As cities like New York become laboratories where charter schools distinctly outperform public schools, however – leading to huge waitlists for coveted spots in those high-achieving institutions – parents may be coming around. A recent Gallup survey of Americans’ attitudes towards various institutions noted that confidence in public schools was only 26 percent, down from 34 percent in 2011 and 50 percent in 1987.
That would be a shocking fall from grace if it were not so well deserved. Parents are not blind; they know their kids get passed along year after year, emerging at best with a high school degree, but few skills. They know that nothing so determines their path in life as the quality of their education.
The failures of our K-12 system contribute to the current student debt crisis. President Obama has encouraged every young person to seek advanced education – college or vocational training. In 2012 Obama argued, “We are talking about somebody going to a community college and getting trained for that manufacturing job that now is requiring someone walking through the door handling a million-dollar piece of equipment… And they can’t go in there unless they have some basic training beyond what they received in high school.”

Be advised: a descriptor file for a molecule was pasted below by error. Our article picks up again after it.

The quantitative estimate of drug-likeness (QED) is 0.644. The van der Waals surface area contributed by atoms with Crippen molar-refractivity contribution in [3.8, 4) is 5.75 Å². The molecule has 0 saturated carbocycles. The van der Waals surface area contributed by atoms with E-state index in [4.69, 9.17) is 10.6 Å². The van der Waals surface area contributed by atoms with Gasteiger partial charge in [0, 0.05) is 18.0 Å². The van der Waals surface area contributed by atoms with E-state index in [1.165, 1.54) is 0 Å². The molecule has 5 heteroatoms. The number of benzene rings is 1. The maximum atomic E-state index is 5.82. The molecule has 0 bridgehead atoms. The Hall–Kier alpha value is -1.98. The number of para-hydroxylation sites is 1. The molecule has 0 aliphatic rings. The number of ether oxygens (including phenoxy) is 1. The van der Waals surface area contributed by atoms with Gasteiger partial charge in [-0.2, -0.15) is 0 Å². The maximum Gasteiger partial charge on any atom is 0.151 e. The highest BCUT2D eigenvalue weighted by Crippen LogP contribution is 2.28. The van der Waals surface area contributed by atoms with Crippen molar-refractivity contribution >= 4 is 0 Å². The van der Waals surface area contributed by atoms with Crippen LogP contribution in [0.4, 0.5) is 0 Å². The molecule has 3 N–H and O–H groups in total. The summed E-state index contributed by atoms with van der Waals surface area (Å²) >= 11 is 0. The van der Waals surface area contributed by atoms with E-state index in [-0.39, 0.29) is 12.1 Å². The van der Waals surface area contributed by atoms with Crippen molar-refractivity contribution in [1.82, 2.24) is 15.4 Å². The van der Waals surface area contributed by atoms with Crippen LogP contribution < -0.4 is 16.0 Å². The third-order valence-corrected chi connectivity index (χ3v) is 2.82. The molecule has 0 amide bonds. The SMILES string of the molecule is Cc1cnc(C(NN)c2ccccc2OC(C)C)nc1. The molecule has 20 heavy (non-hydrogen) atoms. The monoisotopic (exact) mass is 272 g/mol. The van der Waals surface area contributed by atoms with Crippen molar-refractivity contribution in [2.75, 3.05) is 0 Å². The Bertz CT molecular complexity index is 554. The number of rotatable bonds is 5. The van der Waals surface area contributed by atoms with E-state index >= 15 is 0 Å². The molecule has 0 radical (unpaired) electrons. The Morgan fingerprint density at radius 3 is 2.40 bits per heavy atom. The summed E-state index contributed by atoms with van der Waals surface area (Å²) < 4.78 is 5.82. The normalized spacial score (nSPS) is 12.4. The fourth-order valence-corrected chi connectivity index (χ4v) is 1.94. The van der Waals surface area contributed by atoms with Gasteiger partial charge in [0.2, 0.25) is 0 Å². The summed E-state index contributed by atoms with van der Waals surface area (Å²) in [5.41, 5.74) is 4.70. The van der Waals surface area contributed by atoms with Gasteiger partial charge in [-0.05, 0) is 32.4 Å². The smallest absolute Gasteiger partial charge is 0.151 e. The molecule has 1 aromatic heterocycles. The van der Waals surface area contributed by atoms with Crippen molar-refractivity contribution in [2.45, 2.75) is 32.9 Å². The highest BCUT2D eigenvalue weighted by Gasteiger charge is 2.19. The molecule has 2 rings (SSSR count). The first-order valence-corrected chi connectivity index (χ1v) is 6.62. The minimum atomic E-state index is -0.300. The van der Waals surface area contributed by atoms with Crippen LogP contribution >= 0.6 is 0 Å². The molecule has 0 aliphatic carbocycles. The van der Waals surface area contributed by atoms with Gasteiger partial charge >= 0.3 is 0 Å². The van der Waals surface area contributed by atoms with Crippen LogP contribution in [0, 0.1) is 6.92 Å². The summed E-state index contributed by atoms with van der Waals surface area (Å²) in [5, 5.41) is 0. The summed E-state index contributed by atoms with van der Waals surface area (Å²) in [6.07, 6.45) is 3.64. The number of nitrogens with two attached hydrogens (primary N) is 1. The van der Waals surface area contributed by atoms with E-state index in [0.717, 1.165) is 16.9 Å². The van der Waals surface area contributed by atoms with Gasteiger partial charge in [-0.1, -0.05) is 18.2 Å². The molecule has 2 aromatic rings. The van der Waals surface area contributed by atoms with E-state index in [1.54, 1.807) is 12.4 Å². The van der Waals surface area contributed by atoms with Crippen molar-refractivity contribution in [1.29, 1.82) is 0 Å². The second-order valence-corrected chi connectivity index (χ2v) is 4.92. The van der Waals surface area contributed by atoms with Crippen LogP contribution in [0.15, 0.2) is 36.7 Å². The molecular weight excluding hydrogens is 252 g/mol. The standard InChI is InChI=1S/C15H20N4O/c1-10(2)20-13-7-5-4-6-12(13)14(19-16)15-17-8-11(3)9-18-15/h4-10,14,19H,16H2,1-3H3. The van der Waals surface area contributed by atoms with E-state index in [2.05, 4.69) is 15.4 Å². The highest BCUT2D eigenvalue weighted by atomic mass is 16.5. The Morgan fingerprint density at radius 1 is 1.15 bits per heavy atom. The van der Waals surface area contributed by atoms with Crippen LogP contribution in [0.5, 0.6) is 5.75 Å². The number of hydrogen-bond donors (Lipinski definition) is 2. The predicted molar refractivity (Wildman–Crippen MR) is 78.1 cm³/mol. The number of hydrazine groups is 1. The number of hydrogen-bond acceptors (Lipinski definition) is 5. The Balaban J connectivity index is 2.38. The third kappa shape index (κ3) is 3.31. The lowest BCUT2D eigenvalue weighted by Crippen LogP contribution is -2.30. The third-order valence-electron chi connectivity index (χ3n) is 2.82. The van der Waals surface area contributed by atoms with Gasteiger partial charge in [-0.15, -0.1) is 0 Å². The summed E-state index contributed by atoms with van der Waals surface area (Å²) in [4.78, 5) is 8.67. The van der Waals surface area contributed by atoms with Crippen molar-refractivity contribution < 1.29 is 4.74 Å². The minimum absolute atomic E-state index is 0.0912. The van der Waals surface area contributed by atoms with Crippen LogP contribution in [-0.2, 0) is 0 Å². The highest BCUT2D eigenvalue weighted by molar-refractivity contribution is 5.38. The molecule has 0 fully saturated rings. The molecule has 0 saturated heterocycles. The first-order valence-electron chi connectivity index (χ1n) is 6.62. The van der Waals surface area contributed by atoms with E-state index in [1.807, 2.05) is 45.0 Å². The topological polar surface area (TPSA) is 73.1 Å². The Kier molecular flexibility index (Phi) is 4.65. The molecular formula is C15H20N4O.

The reality is that young people could apply for jobs in manufacturing – as they did for generations – with only a high school degree, except that our K-12 system now does so little to prepare them for such work. According to a study by the National Center for Public Policy and Higher Education on college preparedness, “About one-quarter of incoming students to [two-year colleges] are fully prepared for college-level studies. The remaining 75 percent need remedial work in English, mathematics, or both.”
Note that two-year colleges are most likely to attract low-income and minority students. We are not preparing these students for college courses because our K-12 system is broken – hence the need for post-high school education and the pile-up of student debt.